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- Hello, my name is Aida Andres, and I'm an associate professor at the UCL Genetics Institute at University College London, and my work aims to help us understand how populations adapt to their environment. This is populations that adapt to a particular environment, and how species evolve to adapt to where they live. And we're also very interested in understanding how these past evolutionary events influence individuals living today, because those adaptations, of course, remain in our genomes. I'm going to talk about humans today, and just try to understand how did humans appear and colonize the world. And this is an interesting question for a number of reasons. Human evolution is interesting because, well it's interesting for us, we care about humans, it's always nice to know something about our origins and our evolution, but also, humans are a very interesting species within the animal kingdom, we are pretty unique, we have traits that no other species have, like, for starters, we have cognitive abilities that allow us to present some work or listen to presentations, and that is really unique. So it is very interesting to understand how did these characteristics come to live what were the evolutionary events that allowed us to just have all of these amazing capabilities. Also, humans are pretty unique in that we have colonized basically the whole world. Most species live in particular regions, and there are very species that are cosmopolitan, meaning that they live everywhere in the world, like we do. Even within the primates, this is unique, we are the only primates that live everywhere, and even other human forms that lived before modern humans, before us, they also lived in particular areas, so we are the only primates, actually, that live everywhere. And what is interesting to me is to think that, somehow, our evolution probably allowed us to have traits that allowed us, or even compelled us to migrate, and migrate, and migrate, and explore, find new territories, and colonize them. And at the same time, the fact that we have moved around and live in all of these different places has meant that we had to adapt to those environments, and that, in turn, has influenced our own evolution. So the characteristic of living everywhere is not only a consequence of our evolution, but also causes evolutionary events. And I would argue that besides being interesting, understanding our own evolution is important because, of course, those past adaptations live today in our genomes, and because our genomes encode everything that we are, almost, our physical traits, then those adaptations live today in the genomes of people, they make us how we are, they define how we live in this environment, how we metabolize food, how we fight pathogens, how we respond to cold weather, and also, they influence our disease risk, so anything that has to do with the evolution of our traits is potentially linked to the present risk susceptibility differences that there are between individuals and between populations, or between individuals that live in different populations. So let's start with the very beginning of the origin of humans. I think if I ask you what is the most closely living species to humans, I think most people would correctly identify chimpanzees as our closest living relatives. And this is true, but it is a little more complicated, there are two species that we are very closely related to, that is the chimpanzees and the bonobos. The bonobos are less known, at least for the general public, they have a small population size, and they're really interesting mostly because of their behavior. So the bonobos, even though they are very, very similar to chimpanzees, they live in female-dominated societies with very low levels of violence, and with a peaceful relationship between individuals largely, not completely, but largely. And that's in sharp contrast with the chimpanzees, maybe with humans, depending on how you think about it. So humans share a common ancestor with the bonobos and the chimpanzees only 4 to 6 million years ago, that is a really short amount of time in evolutionary terms. We share most of our biology, most of our physiology, and actually, 99% of our genomes. So if you sequence the genome of a human and the genome of a chimpanzee, and you compare the bases, the letters, 99% of them are identical. In many branches of life, two subspecies from the same species are more different than we are to chimpanzees and bonobos, but of course, we're not considered the same species. Beyond chimpanzees and bonobos, the other great apes, which is our family, are the gorillas and the orangutans. And one interesting aspect of the relationships that matters for my talk today is that while humans live everywhere, cosmopolitan, all of the other great apes live in really restricted areas, and that is partly, now, because humans are just reducing their habitat, but it has always been the case, we believe, they live in relatively limited areas. All the subspecies of all of the species of the great apes, except for humans, are endangered, so we are really bringing them to extinction, actually. And actually, there are other great apes that have gone extinct before, some of them very close to us, actually. Neanderthals are a very close relative to modern humans, so it's another form of humans, that lived for many thousands of years in Eurasia. We know a lot about them because they left a lot of remains, so we have a very good sense about where they lived, and we know that they coexisted with humans. There are other forms of humans that are less well known, and my favorites are the Denisovans. The Denisovans, we didn't know that they existed until some geneticist sequenced a pinky bone that they found, and then they identified a completely new family of humans that we didn't know existed. And actually, there are not very many known remains of Denisovans, but we know they existed because, genetically, we can see that it's a population that is close to Neanderthals, but different. And actually, even though they are both extinct, they coexisted with humans temporarily, so they lived at the same time in some of the same areas, we know they met, and we know that they liked each other enough to mate and actually have babies, so there has been interbreeding between them too, so many, many, many modern humans now have segments of the genome of Neanderthal or Denisovan origin, so some part of your genome that, one day, was either in a Neanderthal or in a Denisovan. This is really fascinating, but I won't go into the details of this, but they've also disappeared, so right now, the only human form existing is modern humans. So focusing on them, let's think a little bit about our evolution. We know that humans evolved in Africa. This map suggests in South Africa, but it's not clear, very likely to be East Africa, but we know that humans, from that common ancestor with chimps and bonobos, we evolved in Africa, with a lot of movement within Africa, and only in the last 50,000 to 100,000 years, humans successfully colonized non-African environments. So they started moving, probably small groups of humans moving, and then migrating a bit, and then migrating a bit more, and over thousands of years, they ended up colonizing the whole world. This is actually a very quick process even though it's thousands of years, but this is a really quick process. So this African origin, and out-of-Africa migration, that's the name of this migration process, it's really important because it has a lot of effects on our population in genetic differentiation between populations. The first is that the origins of all humans is Africa, we all have ancestors that lived in Africa. The second one is that genetic and phenotypic variation in Africa is larger than outside of Africa, and the reason for this is because you have a whole bunch of individuals in Africa, they have some variation, then you have small pockets of those moving outside of Africa, and they are taking the genetic variation with them, but a lot of the variation that doesn't move stays in Africa. So for example, it is not unlikely that there's more genetic difference between two villages in Africa than between two people, or two populations in different continents out of Africa, and that's because a lot of the variation is in Africa. And the third effect, maybe, or an important effect is that humans are highly homogeneous, because this is a very recent event of just colonizing the world, and it is of relatively recent origin, as a species, compared to many other species, and even compared to many other great apes, we're highly homogeneous. So we are genetically and phenotypically similar, this means both in our genes and in our traits, we are very similar, even though we do see differences, and we will leave that there, very important, but quantitatively, they are really not, and this is both within and across populations. So if you take, for example, the genome of two people and compare it, on average, only 1 of every 1,000 bases, so the letters of the genome, differ between any pair of individuals. So at the genetic level, we're extremely similar, and of course, the phenotype is no more than an expression of that. Another interesting statistic is that, of those differences that we see between populations, 90% vary within populations, and only 10% between them. So if we compare people within the same population or in two populations, the vast majority of the diversity that we have, you have it between people that live in the same population, and there's only a few differences that are different between them. So if we were to represent this, this would be the level of diversity that we see within populations, and there's a little bit, there are differences between populations, obviously, but they're a minority. And just a tiny, little point to say that even these 10% do not represent biological differences among what people would consider races. Races are a social construct, we're not going to discuss them, but they are not biological entities, and even this 10% doesn't correspond at all with what people would consider a race. So the final point that I want to say that is a strong effect of our demographic history is that because, as a species, we evolved in Africa, we're very well adapted to living there. So we have evolved for millions of years in Africa, adapted very well to that environment, and then, very quickly, we moved outside of Africa. What that means is that all of these new environments, they differ drastically, so they have different temperatures, different pathogens, they have different diets, you have to do things differently in order to get food, and humans had a very strong pressure to adapt to those different environments. We know that culture has been important, because of course we are unique, we have culture, and culture has allowed us to adapt to those environments, but we also know that there has been strong pressure to adapt biologically, and we know that humans have adapted biologically, and this is just, actually, what I wanted to discuss today. So how do humans adapt to the local environment, how does this process work, and how do we learn about those adaptations? Adaptation happens by natural selection, which is a very old concept from Darwin that is based on the idea of fitness, and the idea is that individuals that are better fit for their environment, meaning, typically, that they are better able to survive in that environment, or better able to reproduce, or both, those that are better fit are going to have more offspring. If the trait that is beneficial is heritable, so for example, if it's genetic, then that offspring, it's going to have that trait, they're going to also be better fit, they have more offspring, and so on, so over time, you're increasing the frequency of beneficial traits. And the other way around, if there are traits that are deleterious, that reduce the fitness of individuals, slowly, they're going to reduce in frequency in a population, and that is how populations adapt. There are different types of natural selection, but this very classical type is called positive selection, because it's a positive effect, where you're increasing the frequency of a beneficial allele. So let's very quickly go over what you expect to see if you have a trait where you have two forms. We have an orange form here and a green one, and let's say this is neutral, neutral means it doesn't affect the fitness of the individuals, so it won't be under natural selection because it has no effect on fitness. It can have noticeable effects, but it doesn't affect fitness. So what's going to happen from one generation to the next? These individuals are going to reproduce, and then they reproduce, and so on, and there's some variation, it's not that, always, everybody has the same number of offspring, so in some generation, maybe there are two greens, and because we're keeping the population size stable, there are going to be only three oranges, but then in the next generation, this might change, and so on. So over time, there is change in frequency, but it's not very much, or very quick.Now you have positive selection:
imagine that the green trait is beneficial, it increases the fitness, well it's going to have more offspring, so in the next generation, there are going to be more green individuals, and in the next one, more green individuals, and so on, up until a point where either almost all of the individuals in the population, or actually, often, all of the individuals of the population, are green. And now we've gone from a situation where, under neutral evolution, you are in a situation that's very similar to the old one, under positive selection, almost everybody is green. If this trait is encoded in our genes, this is exactly the same thing if we think about the variance in the genome. So if you have a variant that determines whether you are orange or green, under neutrality it's not going to change very much in frequency over time, but under positive selection, the variant that encodes for the beneficial allele is going to increase in frequency very, very much, so you're going to see this difference over time. So how do we look at this in genomes? Well now, because of technical advancements, we can sequence thousands and thousands of genomes very easily, and actually quite cheap. So you can go and have a sample of genomes from whatever population you decide, you extract the DNA, you do some sequencing with them, and you read the genome, so you're going to read every single of the bases of the genome, A, G, C, and T, for every individual. Now you have these thousands of sequences, one next to the other, and you can start identifying the genetic variants. So here, what we have is this individual has T in his two chromosomes here, and the other individuals have a C. We're going to encode that as a T chromosome. So this is a variant, it's a position in the genome where, if you compare individuals, some people have one letter and some people have another one, and those are the two alleles, this is how we call the variant, so the two alleles are allele C and allele T. And we can count how many times we observe this in our sample, we observe it 2 out of 10, so the frequency of the T allele is 20%. And because we are now able to sequence lots and lots of genomes, and full genomes, actually, we can do this across the genome and say, we have the genetic variant, that has this frequency, and for every single position in the genome that is variable across humans, we can establish what is the frequency in the population. And we could do this for this population, and we could do this for a number of populations. So this is really helpful in understanding evolutionary history, and almost necessary to understand adaptations. And as I said, we have now thousands of genomes from people across the world, and actually, it's so easy that if I have a good internet connection, I can just download thousands of genomes into my computer, they're freely available, and once you know how to deal with them, it's really easy. We also have hundreds of genomes from old human remains, these are remains from dead people from a few hundred to many thousand years old that we can also sequence from the bones, and we can also analyze, and we have also genomes from archaic humans, so the Neanderthals and the Denisovans I told you, well people got that pinky, as I said, and you have the genome, and you can analyze it. So we use all of this information in order to infer evolutionary history. So let's just look at the toy example of our green and orange, let's imagine that we are looking at a population in Africa, it doesn't matter where it is, this is just a toy example, where we have this green allele that is neutral, and then it has a certain frequency in the population. Humans migrate around the world, if this is neutral, it's not going to change in frequency very much across populations, but there's going to be some difference. And now let's imagine that the green allele is highly beneficial in the British and Irish islands, so it has increased in frequency very much in this population because it encodes for some trait that is beneficial there, but it's not beneficial anywhere else, so it only increases in frequency there. So what we would say is that this population is genetically adapted to its local environment, so this is what we mean by local adaptation. Not all humans carry that trait, all these populations have it at very low frequencies, but it's really common in this population, and that's because that trait is adaptive. We usually use pie charts because it's easier to see, and you can see that there's a very strong difference between these two. So what is happening here is, if I came to you, and I told you, I'm studying this genetic variant, we have been sequencing genomes, and we have been getting genomes from existing databases, and we just calculated the allele frequencies, and this is what we observe, after I just told you that humans are so homogeneous, and that allele frequencies don't change very much, you would probably tell me, Aida, there's something interesting here, and you would be right. So what we're doing is using the fact that these genetic variants show striking differences in allele frequency between populations in order to say this is a hint that this site has been mediating adaptation to the environment, that's what we call a signature. So this is a pattern in the data that you don't expect under neutral evolution, and you expect under selection. So if you see one of these, well you may believe that maybe you're into something. If you see several patterns that you expect under positive selection only, under local adaptation only, then you would become more and more convinced that, really, this particular variant has been mediating adaptation to this environment, and that is actually what we do every day, we use the signatures of local adaptation. And the reason we have to do this is because we cannot observe the past, we don't know what happened. We're starting to have ancient DNA, but we really cannot observe the processes, we cannot experiment in humans, we cannot see who has higher fitness or lower fitness in which environment, so we have to rely on these signatures of positive selection, this footprint that selection leaves, in the same way that if you go to the beach, and you see some footprints on it, you can make inferences about whether somebody has been walking here, in which direction they were going, how long ago, maybe, they have been here, how big their foot is, which maybe tells us something about their size. In the same way, we use all of these signatures of selection in order to make inferences about what has happened in the past, and then try to understand why, what are the environmental factors that are responsible for that, what are the consequences today of those adaptations. And again, there's a number of different signatures, I'm focusing only on allele frequency today just for simplicity, but we use many more sophisticated signatures. And actually, these signatures not only allow us to identify the variants of genes that have evolved under positive selection, but also learn something about the evolutionary forces. So for example, if I give you this map, and there's not a lot of information here, but if we have some more money, and then we spend some more time studying this variant, and we see a pattern like this, really, this pattern is very, very different here, then we know, most likely, these populations have adapted to a very local selective force, an environmental force that is very unique to these populations. If we do the same, and we observe a pattern where, at high latitudes, all of the populations have a similar pattern, that means that they are probably sharing that environmental factor. For example here, you could say maybe it's something to do with cold, where these populations share that particular environmental factor. And it's important, because if this variant also has an influence, for example, on disease, so the predisposition to disease in this case would be, these populations are different from the rest of the world, but here, we would expect them to share some disease predisposition. So now that we hopefully understand how these processes happen, and how we can learn about them, even though we cannot study them as they happen, I would like to discuss how did genetic adaptation help humans colonize the world. The first thing that I want to say, I won't go into the details, but we do know that genetic adaptation did help humans colonize the world. If you look at the genome scale, at the whole genome, you do see this pattern of local adaptation, we know it has been important. As I said, culture is important, but biological adaptation also exists. So I want to give you a hint of which ones are the adaptations that we think are more important, or interesting, or we know better about, and their consequences today. Perhaps the most famous adaptation that we know of is not a local adaptation, but it's a very important adaptation, which is to diet, and there are several known examples of adaptations to diet. Diet is obviously very important, you need to be very well nourished in order to just survive and have offspring, but adaptation to consuming milk into adulthood is one of the most famous ones. In most species of mammals, adults are unable to digest milk, and that is because once you can eat food, then why would you eat milk? You can get your nutrition from food, your mom can have another baby, you never drink milk again. And that happens once you become older, then you stop producing the enzymes that you need in order to digest milk. Many adults in many human societies are actually able to digest milk due to the continued expression of lactase. Lactase is an enzyme that allows us to metabolize the sugars in the milk, and many of us continue to express this, and to have lactase well into adulthood, and we can drink milk. And not everybody can, many of us cannot drink milk. But this is unique in the animal kingdom, at least as far as I know. The lactase gene has some of the strongest signatures of local adaptation in the whole human genome, and actually, I say one of the strongest, and it's the one that we always use a classical example because it's so clear. In Europe, it appeared very recently, maybe 2,000 years ago, we don't know exactly, but really recently, it increased in frequency very quickly, to the point that the majority of individuals in many European populations can digest milk. What is interesting is that the alleles that maintain expression of lactase, that allow us to consume milk into adulthood, have appeared in European and in African pastoralists, and those are actually different. So mutations appear in these two locations that continue lactase persisting, and they were under positive selection in both, which means we have different societies right now that can consume milk into adulthood, and this was beneficial completely independently. And of course, many other societies don't share this. What we don't know for sure is why is milk so important. Of course it's a good source of nutrition, and once you've learned to domesticate cows, or other mammals, then it is a good source of nutrition, but milk is also a source of clean water for those who don't have clean water. So we're not 100% sure of what is the reason why consuming milk into adulthood is so strongly selected, but it is very clear that it was beneficial. And actually, there are other adaptations to diet that I won't talk about, but diet is clearly a very important selective force. Another classical one, just because it's so visible, is adaptation to solar exposure. Solar exposure, it differs dramatically around the world, with higher levels of exposure around the equator, and then lower exposure as you get further away. And actually, this is a really important selective factor also because the Sun is fantastic, and we need it, but it's also quite dangerous. If you live in regions of the world where there's high solar exposure, then you need protection, because otherwise you get skin cancer very quickly, we don't have fur, we're completely exposed, so in those cases, it is beneficial to have dark skin. It is the melanin, so how well your skin can protect from the Sun, that's the level of protection. If you live in places like the UK, where there's really not a lot of sun, then what happens is that you need exposure to sun to generate vitamin D, because we do need the Sun in order to generate it, so now you're in a situation where, even though you need some protection, the need for vitamin D is more important, and in those situation, then it's better to have lighter skin. And what we know has happened is that there has been some evolution so that populations that live at higher latitudes, for example, places where there's lower solar exposure, they have evolved to have lighter pigmentation. And actually, this has resulted in an amazing diversity of skin pigmentation around the world in a really beautiful way, people, depending where you live, there's some balance in between how much protection you need versus how vitamin D generation you need. Of course, this is very visible, one would argue maybe it's not very important for many things, but it's very clear that these populations have adapted to where they live. And actually, there are very, very strong signatures of positive selection for multiple genes that are responsible for this. Of course, the consequences today are a bit different, we live in a world where we spend a lot of time indoors, and so on, so the selective pressures have changed. We also maybe go on holidays to other places, and then we have more sun, so of course, all of this has changed over time, but this is a very clear example of very strong selection for individuals to adapt to their local environment. So besides these very classical examples, I just wanted to say adaptation to pathogens is really important, and there's very strong selection, of course, because pathogens will kill you if you are sensitive to them. And there are other characteristics, for example height, so there are populations that we know have had very strong pressure to reduce the height, and we believe that maybe in other populations, there's selection to increase height, and there's a whole bunch of different phenotypes that have been under selection. And again, what I would like to say is, this is interesting, but also, it's important in the sense that many of these variants have consequences in health today, so as much as understand our evolution, we will understand the reason why they exist, and if they're different between populations, that can help us understand population differences in risk. I'm going to spend a bit of time talking about adaptation to ambient temperature, and that is because I really like this example, it's very close to home, we've been working on this for a number of years, but also, I think it's a very nice example that really tells a story about how important these adaptations are. I would argue that ambient temperature is one of the strongest environmental factors that anybody has to deal with, because if pathogens can kill you in a few days, well if you cannot adapt to, for example, very cold environments, if there's a sudden change in temperature, and you don't realize, or you don't change your metabolism or your behavior, then that kills you in hours, so I think it's a really very strong selective force. But also, it varies dramatically in the world. So just an example, in Nigeria, the average temperature across the year is 28 degrees. If you go to Finland, it's six degrees. This is a huge difference, and this is the average across the year, I'm not talking about the winter. So individuals living without our modern culture in those two places, they really have very, very different environments, and there's a whole gradient, of course, in between them, so I think it's interesting to ask have humans adapted to this? Let me very shortly tell you about how we sense temperature, this is a really important process, and actually, the Nobel Prize for Physiology or Medicine last year was awarded on the discovery of temperature and touch sensors, because it's how we interact with the environment. So we sense temperature by some neurons that innervate the skin, so they come from the brain, and they arrive to the skin, the mouth, and so on, and if they activate, they tell your brain, for example, it's cold, and this is how this works. There's a number of proteins, and they are in the membranes of cells, and these are what we call ion channels. So these are proteins that allow ions to go in or out of the cells, and by allowing ions going in or out, they activate the cells that they belong to. And this family has a number of different channels, and each of them activates at different temperatures. So if it's really, really hot, then you're going to have TRPA1 activate, it's going to allow exchange of ions, it's going to activate the cell where it is, and this cell is going to tell your brain it's really very hot, and this is the thermo-sensation, and then your brain is going to make you change your metabolism, and maybe your behavior, depending which species you are, and depending how you deal with this. If it's cold, TRPM8 is going to do the same, it's going to tell your brain that it's cold, and this is how, by the combination of these in the different neurons, we can know how cold it is, which, as I said, I think it's really critical for survival. One thing that is very funny, or fun at least, about these receptors is that they're also activated by components. So mint, for example, activates TRPM8, so when you have mint-based gum or toothpaste, and you have this feeling of freshness, that is TRPM8 activating because of mint, and telling your brain it's cold, and then you believe it's cold, but it's not cold, it's just the mint activating. And actually, all of these, or many of these, are activated by other compounds, for example this one is activate by chili pepper, so a lot this feeling that we have of temperature is by the same receptors that tell us about temperature. So I'm going to talk about TRPM8 because it's the only one where we know for sure that there are signatures of selection, and that's the one that we studied in my group. TRPM8 is interesting because it's the best established cold receptor, the one that we know has a very important role in cold reception in living organisms, and actually, is has mediated adaptation to cold, we believe, in some other animals. This is not my group, but people have compared four animals living in habitats at different temperatures, what is the activation level of TRPM8, this protein, and they studied, from penguins, that live in very cold environments, to elephants, that live in very high environments. And what we see is that the level of activation of TRPM8 increases with temperature. Or the other way to think about it, the species that live in very cold environments, they have a not very active cold receptor, and this perhaps is because, if you live in a very, very cold environment, and you're metabolically very well adapted to that, you don't need to constantly be feeling that it's cold, because that is where you live, and you want to be able to just do your life without this constant pressure of your brain telling you it's cold. And actually, something similar happens in rodents, where non-hibernating rodents, or rodents that just keep going through the winter, they have a normally active cold receptor, while hibernators, they have a very inactive receptor, very similar to the ones that live in very cold environments. And we also believe that this is just to adjust to temperature. So it is clear to me that this particular cold receptor has helped species adapt to the environment, and now the question is, okay, humans that have evolved for millions of years in very warm Africa, did they also use TRPM8 in order to adapt to living in Finland, for example? I'm going to show the allele frequencies of a genetic variant that we believe has function, although I won't talk about that, and we have here a number of populations from around the world, this dataset, it's called the 1,000 Genomes, and what you can see is that this allele has very low frequency in Africa, it has intermediate frequency in several populations in Asia, and it has very high frequency in Europe, and this is really unusual. By now I think you will agree with me that there are very large allele frequency differences across populations, and this is unusual. And actually, it's unusual to the level that only 0.02% of all of the SNPs in the genome have larger allele frequently between Yoruba and Finnish, and this is just an example, but I will give you similar numbers between other populations, so this is really a very unusual SNP. And actually, when we try to identify these additional signatures of local adaptation, we do find there's a bunch of them, we're very, very sure that this allele has increased in frequency because of positive selection at higher latitudes. And actually, there's a significant correlation of the frequency with latitude. So if we plot latitude, north, and we plot the frequency of the allele, we see that as populations live in more norther environments, they have higher frequency of the allele. This is slightly complicated, and I won't go into details, but you can do analyses that allow you to take into account the fact that populations are not independent from each other, but this correlates with latitude much more than you expect under neutrality, and very, very few variants in the genome have a correlation like this, this is not what you expect. So what we believe has happened is that this variant in this co-receptor has slightly contributed to adaptation to increasingly cold environments as humans migrated to higher and higher latitudes, so that selection was stronger and stronger in higher latitudes, so the allele has reached higher and higher frequencies in higher latitudes, and this has generated this gradient that we observe today. We continue working on this example, but we're pretty convinced that this is true. What is interesting in humans is that, actually, the derived allele, so the allele that has high frequency at high latitudes, increases cold sensitivity, so this is the opposite of what you see in other animals. My personal opinion is that what probably has happened is that humans are, metabolically, not adapted to living at very cold environments, so it is possible that if you live in a place where it gets cold quickly, you need to be very sensitive to this because you need to metabolically adapt, or maybe behaviorally adapt, maybe the penguins don't have to do this, but we do. So even though I don't have proof of that, I think it's very likely that what happens is that you need to be more sensitive to cold, and knowing that it's coming, if you live in places where it's going to become very cold. An interesting association of this gene is that the allele that has high frequency in Europeans is associated with increased risk of migraine, which means individuals that have this allele have higher risk of migraine. Migraine is a very complex disease, it is multifactorial, and there are a lot of environmental factors, but it is true that this SNP contributes to your risk. And actually, populations that have a higher frequency of this allele have a higher prevalence of migraine. Again, it's a very complex disease, but probably, this has an effect. So what we believe might have happened is that we have this adaptation that has increased cold sensitivity, and as a side effect, nobody wanted this to happen, but as a side effect, has increased the frequency of migraine in some human groups, just because on top of helping you feel the cold, maybe this increases your risk of migraine. So very quickly, I want to touch on cold habitats, because, of course, I mean I told you about Finland, but there are places that are much colder than that, in Greenland, for example, that's the average temperature, and there are actually people that live there year-wide, so you could ask how does TRPM8 look like there. Well it doesn't look particularly striking, and actually, some of our colleagues have studied genetic adaptations in the Inuit, I think believing that one would find adaptations to cold, but actually, if you study them, what they find is the strongest signatures of adaptation are in FADS genes. FADS genes are fatty acid denaturases, and we believe that this is an adaptation to a diet that is very, very rich in fish and other mammals, that has a lot of that type of fatty acids, and it has very little fresh produce, fruits and vegetables. So there's an excess of some types of fatty acids and a deficit of other ones, and what my colleagues believe is that there has been an adaptation to the diet. And actually, these mutations that they identify are associated with a number of traits that they believe protect from cardio-metabolic disease when you have this type of diet, diet that people that are not adapted to eat would have real cardiovascular issues with, so maybe they're protected from that. But I still find it interesting that the strongest selective forces that one sees in the Inuit is not on the temperature, but it's on the diet. And actually, when people have gone and tried to identify adaptations to very extreme environments, so extremely high altitudes, for example, in Tibet, or living where you are fishing, and you have to spend a lot of time underwater to fish, where that's a very important part of the diet of the population, they do see these types of very strong adaptations in these populations. So it's clear that not only colonizing the world, but also colonizing these very special, very difficult to inhabit habitats, or territories, there has been genetic adaptation to those, and those, of course, are part of the genomes of the people living there. So just to finish, to wrap up,some conclusions here:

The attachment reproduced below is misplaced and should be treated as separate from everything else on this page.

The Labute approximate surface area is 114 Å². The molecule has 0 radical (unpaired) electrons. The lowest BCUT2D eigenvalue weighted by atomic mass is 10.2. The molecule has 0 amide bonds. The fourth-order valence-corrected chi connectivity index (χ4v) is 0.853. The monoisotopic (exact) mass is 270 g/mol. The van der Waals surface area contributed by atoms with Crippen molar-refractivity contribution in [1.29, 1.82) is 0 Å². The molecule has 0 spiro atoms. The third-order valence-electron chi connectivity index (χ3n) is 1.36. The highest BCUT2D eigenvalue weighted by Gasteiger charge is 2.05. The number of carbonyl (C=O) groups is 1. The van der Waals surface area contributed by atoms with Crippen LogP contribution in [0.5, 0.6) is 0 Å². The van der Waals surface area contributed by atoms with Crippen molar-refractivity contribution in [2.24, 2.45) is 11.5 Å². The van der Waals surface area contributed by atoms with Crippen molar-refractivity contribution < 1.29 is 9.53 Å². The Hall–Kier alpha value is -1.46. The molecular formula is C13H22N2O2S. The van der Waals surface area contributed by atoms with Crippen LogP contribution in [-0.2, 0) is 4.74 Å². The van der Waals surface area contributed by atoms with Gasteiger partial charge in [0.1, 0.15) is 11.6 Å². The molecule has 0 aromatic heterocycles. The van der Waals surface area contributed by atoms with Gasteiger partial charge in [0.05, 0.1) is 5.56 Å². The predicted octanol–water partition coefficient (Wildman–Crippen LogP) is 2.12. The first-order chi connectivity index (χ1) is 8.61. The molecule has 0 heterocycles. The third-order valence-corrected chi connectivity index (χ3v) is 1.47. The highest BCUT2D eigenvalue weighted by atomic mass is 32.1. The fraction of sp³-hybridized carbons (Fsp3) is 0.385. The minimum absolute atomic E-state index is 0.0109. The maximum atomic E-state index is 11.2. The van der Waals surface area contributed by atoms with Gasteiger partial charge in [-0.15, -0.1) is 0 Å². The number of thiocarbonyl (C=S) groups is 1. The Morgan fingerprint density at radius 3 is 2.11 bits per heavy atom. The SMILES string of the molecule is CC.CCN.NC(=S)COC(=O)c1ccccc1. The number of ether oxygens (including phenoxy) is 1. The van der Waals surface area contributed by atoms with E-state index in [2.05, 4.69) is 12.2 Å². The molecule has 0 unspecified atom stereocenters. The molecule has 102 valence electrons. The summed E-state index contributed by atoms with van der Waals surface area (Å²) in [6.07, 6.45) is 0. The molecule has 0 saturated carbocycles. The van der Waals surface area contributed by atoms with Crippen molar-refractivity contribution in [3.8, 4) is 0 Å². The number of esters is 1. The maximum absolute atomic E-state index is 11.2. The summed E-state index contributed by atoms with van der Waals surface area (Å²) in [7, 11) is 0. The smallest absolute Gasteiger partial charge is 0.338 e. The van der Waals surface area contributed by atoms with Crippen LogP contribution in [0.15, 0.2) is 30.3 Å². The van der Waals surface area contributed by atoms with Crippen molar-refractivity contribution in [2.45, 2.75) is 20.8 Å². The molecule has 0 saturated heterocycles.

so how did genetic adaptation help humans colonize the globe? We know that human populations are highly homogeneous, if you have to take one thing from this, it's that we are very similar to each other, both genetically, in our genes, and phenotypically, in our traits. Still, as humans migrated around the world, local positive selection allowed them to adapt to their novel environments, and this has been really critical in our ability to colonize the world, I believe. And this has resulted in key adaptations to different climates, to diets, pathogens, and so on, and in addition, there are specialized genetic adaptations that have allowed humans to colonize even extreme environments that are very difficult to live in, at least for a mammal that has evolved as a species in Africa. I think it's also important to recognize that these evolutionary events live today as differences among individuals, and among populations, in important traits, including disease. So as I said before, if you have two populations that have differences at the genetic level, in particular genes, and those genes are involved in disease, you're going to differences in disease risk between the two populations. And of course, most of the medical differences between populations are not genetic, are due to environmental factors, but the ones that are genetic are something that we can understand, and perhaps do something about, it's important to understand them. So I believe that the study of genomes using evolutionary population genetics is a critical tool to better understand human evolution, and also has important effects on not only evolutionary history, but also the people living today, so I think it's important that we start linking human evolution with our understanding of disease across populations. And I'll just finish with that, thanking UCL, which is my current institution, and I'll be happy to take any questions if you have any.